Another way broccoli sprouts or microgreens may exert their beneficial effect on schizophrenia may be through the gut. Research shows that the health of your gut is significantly influenced by what you eat. A study assessed 15096 fecal samples provided by 11336 people, published in the journal of the American Society for Microbiology, found some exciting facts about gut health and the microbiome, which is the total of all the microbes in a living being. We each have a microbiome and no two microbiomes are alike, although there can be some similarities between them. The microbiome is a sort of microbial fingerprint. And, thanks to the new research, we have greater insight into the effect of diet on our microbiome and how it may impact brain diseases like schizophrenia.

The research found that the gut bacteria of people suffering from mental health issues like schizophrenia were more similar to others suffering from mental disorders than to those who do not suffer from mental disorders. While the scientists conducting the study did not draw any conclusions, there may be a possible connection between gut health and mental health. Certainly, other research suggests that is indeed the case.

As an added bonus, eating more broccoli sprouts or microgreens will likely boost your eye health, too. That’s because broccoli sprouts and microgreens are rich in a wide range of vision-protecting nutrients, including: alpha-carotene, beta-carotene, lutein, rutin and zeaxanthin.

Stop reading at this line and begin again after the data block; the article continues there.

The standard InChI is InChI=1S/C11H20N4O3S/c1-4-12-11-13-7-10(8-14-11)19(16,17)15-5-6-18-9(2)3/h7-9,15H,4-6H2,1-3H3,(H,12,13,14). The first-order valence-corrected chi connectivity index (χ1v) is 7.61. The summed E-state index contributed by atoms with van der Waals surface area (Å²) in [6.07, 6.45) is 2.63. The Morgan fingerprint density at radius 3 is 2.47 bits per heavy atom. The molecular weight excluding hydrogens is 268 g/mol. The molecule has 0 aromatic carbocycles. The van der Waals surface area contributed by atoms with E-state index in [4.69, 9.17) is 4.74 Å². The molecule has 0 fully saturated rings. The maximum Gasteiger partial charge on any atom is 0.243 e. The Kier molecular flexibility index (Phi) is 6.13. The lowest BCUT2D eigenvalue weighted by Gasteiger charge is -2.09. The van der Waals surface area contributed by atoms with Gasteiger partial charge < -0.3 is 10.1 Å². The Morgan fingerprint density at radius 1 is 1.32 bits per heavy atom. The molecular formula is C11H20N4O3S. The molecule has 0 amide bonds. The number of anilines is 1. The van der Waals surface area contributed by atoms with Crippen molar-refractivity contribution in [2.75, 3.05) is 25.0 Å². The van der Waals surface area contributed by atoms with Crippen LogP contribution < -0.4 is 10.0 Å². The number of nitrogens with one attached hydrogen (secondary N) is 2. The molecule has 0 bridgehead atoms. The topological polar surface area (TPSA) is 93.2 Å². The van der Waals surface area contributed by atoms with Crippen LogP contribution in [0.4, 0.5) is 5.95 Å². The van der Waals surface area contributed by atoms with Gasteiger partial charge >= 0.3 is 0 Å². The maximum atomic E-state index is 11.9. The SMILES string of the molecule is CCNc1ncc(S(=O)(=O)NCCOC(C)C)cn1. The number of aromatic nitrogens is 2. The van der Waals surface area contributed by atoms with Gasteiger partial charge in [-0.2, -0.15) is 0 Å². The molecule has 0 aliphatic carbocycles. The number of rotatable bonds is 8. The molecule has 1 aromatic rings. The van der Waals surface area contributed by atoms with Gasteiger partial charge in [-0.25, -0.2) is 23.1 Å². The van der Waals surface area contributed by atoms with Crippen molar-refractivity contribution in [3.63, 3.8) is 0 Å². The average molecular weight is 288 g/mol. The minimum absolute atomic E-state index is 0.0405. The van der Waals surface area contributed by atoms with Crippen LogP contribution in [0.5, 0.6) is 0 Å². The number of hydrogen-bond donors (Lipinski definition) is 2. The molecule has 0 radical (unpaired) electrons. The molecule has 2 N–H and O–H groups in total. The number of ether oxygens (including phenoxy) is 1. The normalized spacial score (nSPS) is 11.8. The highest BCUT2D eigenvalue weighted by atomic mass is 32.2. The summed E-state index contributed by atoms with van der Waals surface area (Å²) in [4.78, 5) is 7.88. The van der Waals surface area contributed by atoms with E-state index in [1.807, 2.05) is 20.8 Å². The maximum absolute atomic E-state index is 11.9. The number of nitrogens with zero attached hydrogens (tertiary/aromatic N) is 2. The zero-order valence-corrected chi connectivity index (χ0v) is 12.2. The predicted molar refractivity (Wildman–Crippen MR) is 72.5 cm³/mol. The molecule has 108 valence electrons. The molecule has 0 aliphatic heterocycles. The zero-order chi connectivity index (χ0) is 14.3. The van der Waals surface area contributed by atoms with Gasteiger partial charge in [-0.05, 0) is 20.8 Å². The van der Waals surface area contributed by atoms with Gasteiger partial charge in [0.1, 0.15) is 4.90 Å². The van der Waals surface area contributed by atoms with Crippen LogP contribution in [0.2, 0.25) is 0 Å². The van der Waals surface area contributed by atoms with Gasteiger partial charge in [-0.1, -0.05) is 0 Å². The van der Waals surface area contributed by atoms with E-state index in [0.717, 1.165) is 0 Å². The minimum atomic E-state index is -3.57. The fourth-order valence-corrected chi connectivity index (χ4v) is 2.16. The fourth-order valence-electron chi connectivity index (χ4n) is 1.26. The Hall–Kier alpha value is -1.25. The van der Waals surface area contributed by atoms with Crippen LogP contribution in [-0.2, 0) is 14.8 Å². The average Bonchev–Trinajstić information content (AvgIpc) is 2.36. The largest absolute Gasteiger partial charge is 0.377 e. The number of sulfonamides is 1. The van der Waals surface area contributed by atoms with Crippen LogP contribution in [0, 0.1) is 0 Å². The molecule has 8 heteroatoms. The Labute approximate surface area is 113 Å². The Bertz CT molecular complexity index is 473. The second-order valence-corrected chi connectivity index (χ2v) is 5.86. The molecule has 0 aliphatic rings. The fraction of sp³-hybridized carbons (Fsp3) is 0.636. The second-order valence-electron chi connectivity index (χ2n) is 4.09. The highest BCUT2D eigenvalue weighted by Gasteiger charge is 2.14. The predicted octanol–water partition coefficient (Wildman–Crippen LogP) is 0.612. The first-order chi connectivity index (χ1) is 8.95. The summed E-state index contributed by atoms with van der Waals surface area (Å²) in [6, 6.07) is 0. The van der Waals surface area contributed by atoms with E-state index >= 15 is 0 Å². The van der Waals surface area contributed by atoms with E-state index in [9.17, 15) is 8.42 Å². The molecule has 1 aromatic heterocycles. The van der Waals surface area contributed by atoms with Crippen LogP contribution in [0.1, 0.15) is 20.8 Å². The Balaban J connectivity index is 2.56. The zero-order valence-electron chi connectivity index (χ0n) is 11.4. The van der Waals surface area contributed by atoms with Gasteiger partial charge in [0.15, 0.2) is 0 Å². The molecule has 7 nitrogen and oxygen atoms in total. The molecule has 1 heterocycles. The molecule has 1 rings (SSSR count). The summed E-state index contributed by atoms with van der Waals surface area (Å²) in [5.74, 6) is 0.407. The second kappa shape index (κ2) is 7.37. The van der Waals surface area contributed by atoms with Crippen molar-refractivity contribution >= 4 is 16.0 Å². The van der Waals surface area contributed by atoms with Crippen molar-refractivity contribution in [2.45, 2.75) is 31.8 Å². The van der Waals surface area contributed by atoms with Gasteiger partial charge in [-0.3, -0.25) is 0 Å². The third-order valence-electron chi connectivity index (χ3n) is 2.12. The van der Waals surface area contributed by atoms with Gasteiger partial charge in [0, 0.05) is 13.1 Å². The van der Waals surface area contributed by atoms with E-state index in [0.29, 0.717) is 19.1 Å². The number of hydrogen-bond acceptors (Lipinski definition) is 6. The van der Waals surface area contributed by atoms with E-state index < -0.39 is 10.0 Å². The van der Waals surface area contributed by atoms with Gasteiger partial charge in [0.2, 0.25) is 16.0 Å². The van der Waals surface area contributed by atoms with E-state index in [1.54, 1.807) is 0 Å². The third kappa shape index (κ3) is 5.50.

Dr. Michelle Schoffro Cook, PhD, DNM shares her food growing, cooking, preserving, and other food self-sufficiency adventures at FoodHouseProject.com. She is the publisher of the free e-newsletter World’s Healthiest News and an international best-selling and 20-time published book author whose works include: The Cultured Cook: Delicious Fermented Foods with Probiotics to Knock Out Inflammation, Boost Gut Health, Lose Weight & Extend Your Life. Follow her work.

 

 

46 comments

hELEN hEARFIELD
hELEN hEARFIELD17 days ago

tyfs

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Mary T
Mary T22 days ago

interesting subject matter. might have to grow some broccoli sprouts

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Peter B
Peter B27 days ago

TYFS

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Thomas M
Thomas Mabout a month ago

thank you

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Diane E
Diane Eabout a month ago

Interesting.

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Danuta W
Danuta Watolaabout a month ago

Thanks for sharing

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Richard E Cooley
Richard E Cooleyabout a month ago

Thank you.

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JoAnn P
JoAnn Parisabout a month ago

Thank you for this very interesting article.

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Paulo Reeson
Paulo Rabout a month ago

ty

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Muriel S
Muriel Servaegeabout a month ago

Thank you!